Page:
My family lives in northern Delaware and just across the state line in Chadds Ford, PA—in other words, right in the path of the eye of the storm. Yesterday I watched with growing concern as the frightening footage of flooding on the New Jersey shore started appearing online. Then around 2:00 p.m. my sister texted that her power went out.
I was confident my sister and BIL would be fine. They're prepared for a long siege of no power, flooding and roads blocked by downed trees. Both have been through hurricanes in the Caribbean and have a healthy respect for the forces of nature. My dad, not so much. Hell, who am I kidding? That old dude scoffed at every suggestion we made with the exception of putting water bottles in the freezer to keep the food cold longer. He laughed when I told him to fill their extra bath tub so they could flush if the water went off. Personally, I think this is critical to disaster planning--yo, flushing toilets when the water is off for a few days--but he chuckled and ignored my advice. I tried again with my mother. Maybe she did it, maybe she listened to the stubborn old dude and didn't. The situation was out of my hands. As my Southern in-laws say, "I gave them to God and figure he's gonna have to take it from here."
This morning I got a text from my sister—no power but otherwise good. I later talked to my dad who smugly told me they had a little rain but hadn’t even lost power. I’m glad they’re safe but a part of me wanted to scream at him that he was lucky not smart. Alas, at this point in our lives, pressing my point is futile.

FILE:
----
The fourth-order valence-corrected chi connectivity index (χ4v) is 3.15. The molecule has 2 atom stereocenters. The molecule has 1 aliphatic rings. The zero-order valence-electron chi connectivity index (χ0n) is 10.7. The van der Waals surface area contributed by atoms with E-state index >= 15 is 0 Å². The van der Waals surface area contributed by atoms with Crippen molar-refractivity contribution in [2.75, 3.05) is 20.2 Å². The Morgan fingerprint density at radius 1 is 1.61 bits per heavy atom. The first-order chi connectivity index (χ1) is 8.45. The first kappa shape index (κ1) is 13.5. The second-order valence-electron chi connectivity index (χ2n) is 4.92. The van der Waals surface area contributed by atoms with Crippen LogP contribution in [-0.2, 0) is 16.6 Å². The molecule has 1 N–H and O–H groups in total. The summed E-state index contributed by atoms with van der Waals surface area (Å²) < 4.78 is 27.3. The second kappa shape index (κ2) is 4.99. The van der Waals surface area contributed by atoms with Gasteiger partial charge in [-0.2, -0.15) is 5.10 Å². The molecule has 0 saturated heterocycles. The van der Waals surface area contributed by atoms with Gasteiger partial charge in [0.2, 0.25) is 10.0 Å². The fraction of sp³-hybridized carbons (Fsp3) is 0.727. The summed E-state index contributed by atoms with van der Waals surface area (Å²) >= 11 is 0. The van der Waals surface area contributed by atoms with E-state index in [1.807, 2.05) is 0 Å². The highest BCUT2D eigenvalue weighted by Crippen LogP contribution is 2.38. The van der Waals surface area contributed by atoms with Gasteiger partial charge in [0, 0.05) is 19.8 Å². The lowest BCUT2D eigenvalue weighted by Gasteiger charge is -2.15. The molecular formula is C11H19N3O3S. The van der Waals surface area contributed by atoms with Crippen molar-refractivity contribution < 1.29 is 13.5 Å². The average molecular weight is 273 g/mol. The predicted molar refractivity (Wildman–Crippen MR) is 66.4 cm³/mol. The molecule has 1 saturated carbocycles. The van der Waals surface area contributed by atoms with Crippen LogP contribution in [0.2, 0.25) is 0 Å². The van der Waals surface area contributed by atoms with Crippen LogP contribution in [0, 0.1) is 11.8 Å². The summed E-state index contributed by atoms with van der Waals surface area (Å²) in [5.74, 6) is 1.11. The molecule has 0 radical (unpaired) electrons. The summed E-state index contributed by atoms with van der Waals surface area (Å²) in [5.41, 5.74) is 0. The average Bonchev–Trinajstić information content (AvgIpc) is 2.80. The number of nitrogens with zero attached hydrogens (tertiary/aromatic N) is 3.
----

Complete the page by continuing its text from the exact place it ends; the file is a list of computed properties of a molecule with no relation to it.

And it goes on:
I know Pat has family in New Jersey and hope they were lucky too. I've been through a couple dozen hurricanes, both here in Houston and during my years in St. Croix, and understand that the best preparation can be useless against a violent storm. My thoughts are with everyone who is facing days, weeks and months of recovery from the devastation nature inflicted on the east coast. I'm reminded that my power is limited and the cosmos is capable of wrecking havoc with our world. Weather can totally change the game, the stakes and the very existence of people, places and things. Sandy, Ike, Katrina—names we humans should remember when we get too cocky about our control of the planet. Sometimes nature bites back.
Where are you and how has Sandy affected you and your family?